Editorial – More than NIMBYism in Grange opposition

Published 4:47 pm Tuesday, August 8, 2023

A curious obsession of Town of Smithfield elected and appointed officials is to downplay citizen opposition to unpopular endeavors.

In the case of approving massive residential development at Nike and Battery Park roads in 2021, citizens were told that it was mostly “county people” who were opposed and that a so-called “silent majority” of townsfolk were just fine with 800-plus homes being built by a Virginia Beach developer.

Town voters corrected the delusion a couple of years later, tossing out of office a longtime mayor and good man in Carter Williams, who was the face of town leadership’s arrogance on the Mallory Pointe development. Likewise, they rewarded Wayne Hall, who had the citizenry’s back, with the most votes given to any incumbent on the ballot. So much for the silent majority.

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Mindful leaders would have learned a valuable lesson about the citizenry’s view of residential growth in this community, but, in the words of baseball great Yogi Berra, it’s “déjà vu all over again” in 2023 as certain members of the Planning Commission and Town Council attempt to minimize opposition to the Grange at 10Main, a proposed mixed-use development on the historic district’s western edge.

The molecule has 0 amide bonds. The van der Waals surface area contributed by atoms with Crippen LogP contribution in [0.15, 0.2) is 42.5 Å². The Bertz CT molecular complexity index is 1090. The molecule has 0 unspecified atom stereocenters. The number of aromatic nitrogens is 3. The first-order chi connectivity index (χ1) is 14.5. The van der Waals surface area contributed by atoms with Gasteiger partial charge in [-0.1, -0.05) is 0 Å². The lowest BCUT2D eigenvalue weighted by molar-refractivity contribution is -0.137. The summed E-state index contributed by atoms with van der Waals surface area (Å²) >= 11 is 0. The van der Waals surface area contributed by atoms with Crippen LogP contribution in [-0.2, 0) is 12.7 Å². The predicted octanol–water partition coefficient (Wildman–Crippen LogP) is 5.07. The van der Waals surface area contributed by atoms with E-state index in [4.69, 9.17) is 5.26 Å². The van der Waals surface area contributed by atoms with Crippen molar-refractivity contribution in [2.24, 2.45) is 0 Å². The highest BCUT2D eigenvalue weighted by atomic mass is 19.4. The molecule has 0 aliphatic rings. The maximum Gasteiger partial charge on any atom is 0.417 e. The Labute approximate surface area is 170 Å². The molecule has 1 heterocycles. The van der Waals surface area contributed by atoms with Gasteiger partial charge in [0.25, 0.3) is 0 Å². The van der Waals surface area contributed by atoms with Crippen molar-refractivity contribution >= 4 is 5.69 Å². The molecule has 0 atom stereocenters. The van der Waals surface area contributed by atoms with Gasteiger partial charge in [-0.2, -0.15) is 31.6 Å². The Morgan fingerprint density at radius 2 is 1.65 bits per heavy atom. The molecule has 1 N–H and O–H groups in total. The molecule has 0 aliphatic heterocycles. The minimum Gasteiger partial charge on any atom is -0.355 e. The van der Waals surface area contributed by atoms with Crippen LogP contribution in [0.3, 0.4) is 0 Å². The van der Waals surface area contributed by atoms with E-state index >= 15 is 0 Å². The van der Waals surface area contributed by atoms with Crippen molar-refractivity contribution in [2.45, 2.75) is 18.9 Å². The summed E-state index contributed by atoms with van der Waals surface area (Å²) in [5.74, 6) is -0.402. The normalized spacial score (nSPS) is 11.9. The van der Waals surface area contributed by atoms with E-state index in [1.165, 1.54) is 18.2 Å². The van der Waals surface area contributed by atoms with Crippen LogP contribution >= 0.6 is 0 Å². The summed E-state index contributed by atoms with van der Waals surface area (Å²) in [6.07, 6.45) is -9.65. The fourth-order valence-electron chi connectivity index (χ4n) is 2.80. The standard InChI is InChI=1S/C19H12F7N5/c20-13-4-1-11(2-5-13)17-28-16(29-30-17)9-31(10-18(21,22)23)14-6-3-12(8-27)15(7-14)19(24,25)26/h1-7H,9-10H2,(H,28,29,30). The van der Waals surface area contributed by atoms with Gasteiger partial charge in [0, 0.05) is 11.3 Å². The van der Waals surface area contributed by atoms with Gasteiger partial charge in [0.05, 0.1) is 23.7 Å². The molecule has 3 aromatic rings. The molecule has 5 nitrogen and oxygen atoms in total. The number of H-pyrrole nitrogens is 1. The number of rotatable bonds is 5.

Now, we’re told it’s just those Grace Street and Goose Hill NIMBYs who are upset and wanting to obstruct progress. Hardly. The Grange is only slightly more popular than Mallory Pointe, the difference being a sentimental nod to the great Joseph Luter III. (We too have great respect for the giant contributions he made to our town, but such respect does not require blind obedience to whatever his son proposes.)

The Times has a great vantage point on community controversies, interacting daily with our thousands of readers, who never hesitate to tell us what they’re thinking. Trust us when we say that Grange opposition extends far beyond Grace Street.

We’re not suggesting that elected leaders should be bound by public sentiment. There are times in elected leadership to put principle above politics, and if a Town Council member or planning commissioner believes the Grange at 10Main is in Smithfield’s best interest despite widespread citizen opposition, by all means make your case and vote to approve it. But to attempt to justify that vote by mischaracterizing the opposition is a bad look.

That’s especially true for the Planning Commission, which is charged with putting a critical eye on proposals, examining compliance with the town’s comprehensive plan and ensuring that even the most technical aspects of a developer’s plan serve the best interest of the citizenry. Politics should be the least of a planning commissioner’s concern, yet several of them wasted valuable time at the commission’s meetings on the Grange downplaying opposition and denigrating those, including this newspaper, who have simply called for more transparency and accountability on a transformational project. We’re more appreciative than ever of Dr. Thomas Pope, Julia Hillegass and James Yoko, who understand their role and handle their responsibilities exceptionally well.